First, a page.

11 F.3d 82 (7th Cir. 1993), 92-3697, Gould v. Bowyer
|Citation:||11 F.3d 82|
|Party Name:||Frank GOULD, et al., Plaintiffs-Appellees, v. Larry BOWYER, Defendant-Appellant.|
|Case Date:||December 02, 1993|
|Court:||United States Courts of Appeals, Court of Appeals for the Seventh Circuit|
Submitted Oct. 26, 1993.
Frederick W. Dennerline, Fillenwarth, Dennerline, Groth & Towe, Indianapolis, IN, Michael A. Crabtree, Central Pension Fund of the I.U.O.E. & Participating Employers, Washington, DC for plaintiffs-appellees.
Raymond C. Bowyer, Walton, IN for defendant-appellant.
Before POSNER, Chief Judge, and RIPPLE and ROVNER, Circuit Judges.
POSNER, Chief Judge.
The defendant in an ERISA case appeals from the grant by the district judge of the plaintiffs' motion to vacate the judgment in the defendant's favor; the basis for the motion was that, unbeknownst to the judge, the parties had agreed to settle the case. The plaintiffs, administrators of a union pension fund, had filed suit in March 1987, charging that the defendant, an employer required by its collective bargaining agreement with the union to make certain contributions to the fund, had failed to do so. The plaintiffs moved for summary judgment in December 1988 and the defendant in February of the following year. Afterward the parties began negotiating a settlement. On June 17, 1992, they signed an agreement requiring the defendant to pay $15,000 to the fund within 90 days and the plaintiffs to dismiss the suit with prejudice as soon as the payment was received. On August 19, before payment was due or had been paid, the district judge--who had not been told of the settlement agreement--entered an order, accompanied by a lengthy opinion, granting summary judgment for the defendant and against the plaintiffs. The record does not reveal why the judge had waited more than three years since the last motion for summary judgment had been filed to rule on the motions. A final judgment in favor of the defendant was duly entered. On September 14 the defendant delivered $15,000 to the plaintiffs in accordance with the settlement agreement. The plaintiffs then asked the district court to vacate its judgment for the defendant and dismiss the suit with prejudice, and the judge did so over the defendant's objection.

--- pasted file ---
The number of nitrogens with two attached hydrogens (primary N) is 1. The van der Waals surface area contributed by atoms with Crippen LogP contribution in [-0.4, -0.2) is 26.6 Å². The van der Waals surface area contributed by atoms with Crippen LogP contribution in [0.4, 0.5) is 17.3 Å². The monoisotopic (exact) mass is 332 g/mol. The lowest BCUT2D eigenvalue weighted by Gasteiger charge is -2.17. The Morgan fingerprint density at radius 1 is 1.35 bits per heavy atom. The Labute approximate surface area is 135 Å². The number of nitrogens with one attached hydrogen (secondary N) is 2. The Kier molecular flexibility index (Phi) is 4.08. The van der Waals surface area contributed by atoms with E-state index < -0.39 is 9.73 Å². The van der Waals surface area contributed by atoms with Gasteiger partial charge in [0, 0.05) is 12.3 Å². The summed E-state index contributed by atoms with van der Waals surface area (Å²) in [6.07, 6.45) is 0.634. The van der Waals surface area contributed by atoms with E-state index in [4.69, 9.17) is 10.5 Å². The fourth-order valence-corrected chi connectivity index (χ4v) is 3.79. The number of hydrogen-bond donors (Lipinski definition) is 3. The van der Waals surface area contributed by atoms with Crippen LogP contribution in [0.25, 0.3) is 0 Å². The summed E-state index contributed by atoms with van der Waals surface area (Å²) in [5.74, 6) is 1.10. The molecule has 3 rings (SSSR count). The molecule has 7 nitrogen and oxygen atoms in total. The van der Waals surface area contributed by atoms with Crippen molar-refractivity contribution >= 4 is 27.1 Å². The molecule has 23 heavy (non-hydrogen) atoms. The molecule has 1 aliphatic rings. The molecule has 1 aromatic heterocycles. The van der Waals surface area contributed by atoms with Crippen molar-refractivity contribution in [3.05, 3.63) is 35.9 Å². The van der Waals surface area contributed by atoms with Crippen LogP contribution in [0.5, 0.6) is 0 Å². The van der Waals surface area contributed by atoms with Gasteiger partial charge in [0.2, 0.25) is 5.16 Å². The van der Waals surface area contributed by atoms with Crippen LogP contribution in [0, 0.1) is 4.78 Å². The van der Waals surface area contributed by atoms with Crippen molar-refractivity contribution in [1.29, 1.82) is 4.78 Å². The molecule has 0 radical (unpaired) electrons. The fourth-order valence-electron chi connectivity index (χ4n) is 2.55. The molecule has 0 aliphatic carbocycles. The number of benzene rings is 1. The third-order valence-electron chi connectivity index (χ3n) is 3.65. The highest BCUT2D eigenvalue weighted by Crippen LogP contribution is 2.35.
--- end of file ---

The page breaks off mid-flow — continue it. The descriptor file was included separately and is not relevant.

The dispute between the parties had not yet become moot when the judgment was entered, because the settlement agreement had not yet become effective. Selcke v. New England Ins. Co., 2...
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